Ken Livingstone called Bush the “greatest threat to life on this planet that we’ve probably ever seen.” He told reporters in London, “The policies he is initiating will doom us to extinction.”
Livingstone’s controversial remarks are bound to further embarrass Prime Minister Tony Blair, who is coming under increasing criticism from large sections of the British public and media over his close friendship with the president.
The president and first lady Laura Bush are on a four-day state visit to the UK, where they will be guests of the Queen at Buckingham Palace.
Bush will be holding meetings with Tony Blair at Downing Street to discuss the US-led invasion of Iraq and foreign policy relating to his self-declared “war on terror”.
Majority back Bush
The veteran leftwing mayor called on European Union countries to forge stronger ties, so that Europe could present itself as a powerful political force to rival the US.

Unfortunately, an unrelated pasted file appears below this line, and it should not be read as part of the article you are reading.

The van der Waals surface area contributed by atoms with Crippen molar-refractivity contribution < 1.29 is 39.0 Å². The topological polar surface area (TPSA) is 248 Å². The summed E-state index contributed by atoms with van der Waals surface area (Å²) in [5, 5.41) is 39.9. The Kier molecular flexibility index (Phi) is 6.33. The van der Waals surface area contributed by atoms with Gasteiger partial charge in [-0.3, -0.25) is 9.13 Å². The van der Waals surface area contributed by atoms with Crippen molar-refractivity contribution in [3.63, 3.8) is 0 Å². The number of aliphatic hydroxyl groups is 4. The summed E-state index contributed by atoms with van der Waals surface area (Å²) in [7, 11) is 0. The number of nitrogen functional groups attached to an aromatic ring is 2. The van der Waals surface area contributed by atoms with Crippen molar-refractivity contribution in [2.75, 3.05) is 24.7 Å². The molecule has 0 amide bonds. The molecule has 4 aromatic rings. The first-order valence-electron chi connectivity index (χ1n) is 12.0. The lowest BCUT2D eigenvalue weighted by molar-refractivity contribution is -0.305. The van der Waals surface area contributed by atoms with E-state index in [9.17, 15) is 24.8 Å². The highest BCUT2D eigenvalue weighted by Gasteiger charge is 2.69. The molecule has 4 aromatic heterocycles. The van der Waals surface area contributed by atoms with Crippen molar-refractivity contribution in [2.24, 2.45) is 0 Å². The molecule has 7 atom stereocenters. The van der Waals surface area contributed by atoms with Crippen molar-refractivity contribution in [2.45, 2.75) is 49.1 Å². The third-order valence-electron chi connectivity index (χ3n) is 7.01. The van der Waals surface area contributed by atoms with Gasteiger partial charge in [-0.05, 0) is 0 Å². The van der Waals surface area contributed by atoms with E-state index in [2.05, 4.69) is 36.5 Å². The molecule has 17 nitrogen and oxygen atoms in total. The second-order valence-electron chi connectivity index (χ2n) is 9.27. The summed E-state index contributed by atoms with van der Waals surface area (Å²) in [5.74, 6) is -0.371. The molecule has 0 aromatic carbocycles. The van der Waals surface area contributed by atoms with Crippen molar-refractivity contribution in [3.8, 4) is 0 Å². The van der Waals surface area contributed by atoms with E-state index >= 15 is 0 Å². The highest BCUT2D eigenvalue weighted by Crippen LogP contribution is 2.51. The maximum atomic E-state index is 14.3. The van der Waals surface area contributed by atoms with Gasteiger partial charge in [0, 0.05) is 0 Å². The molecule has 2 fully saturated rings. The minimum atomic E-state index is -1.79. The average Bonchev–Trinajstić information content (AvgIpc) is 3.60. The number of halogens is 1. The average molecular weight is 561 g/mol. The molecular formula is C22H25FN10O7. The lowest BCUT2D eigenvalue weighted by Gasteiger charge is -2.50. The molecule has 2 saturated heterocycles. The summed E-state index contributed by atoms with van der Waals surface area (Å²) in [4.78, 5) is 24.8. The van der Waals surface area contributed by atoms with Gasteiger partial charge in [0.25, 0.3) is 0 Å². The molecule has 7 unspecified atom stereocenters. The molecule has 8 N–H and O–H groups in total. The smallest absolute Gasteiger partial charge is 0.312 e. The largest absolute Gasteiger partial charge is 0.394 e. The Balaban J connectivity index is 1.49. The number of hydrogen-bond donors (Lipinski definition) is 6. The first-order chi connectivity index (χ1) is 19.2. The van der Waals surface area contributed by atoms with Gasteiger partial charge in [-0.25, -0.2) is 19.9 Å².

|Armed police are rare in London|
“The American agenda is sweeping everything before it, and although it’s not perfect, the EU is better on environmental issues. It’s a less rapacious form of capitalism.”
In contrast to a widely-held perception of British dislike of US policy, a Guardian ICM poll has revealed 62% of Britons are
overwhelmingly pro-American and support Bush’s foreign policy. The poll also shows a majority of Labour voters are happy to see Bush in the UK.
However, despite those findings, the police estimate over 100,000 people will be out on the streets of London to demonstrate against the president’s state visit.
The mayor’s office is throwing a party for antiwar campaigners and MPs in City Hall.
“I don’t formally recognise George Bush because he wasn’t officially elected. So we’re organising an alternative reception for everybody who is not George Bush,” Livingstone said.
An unprecedented security operation involving 14,000 police officers and 750 armed American CIA agents is in full swing
and parts of London may be closed down to ensure the president’s safety.
The Metropolitan police estimates the cost of policing the visit could be as high as £5 million (about $7.7 million).
Blair has defended the state visit, insisting he made the right decision to invite Bush to London.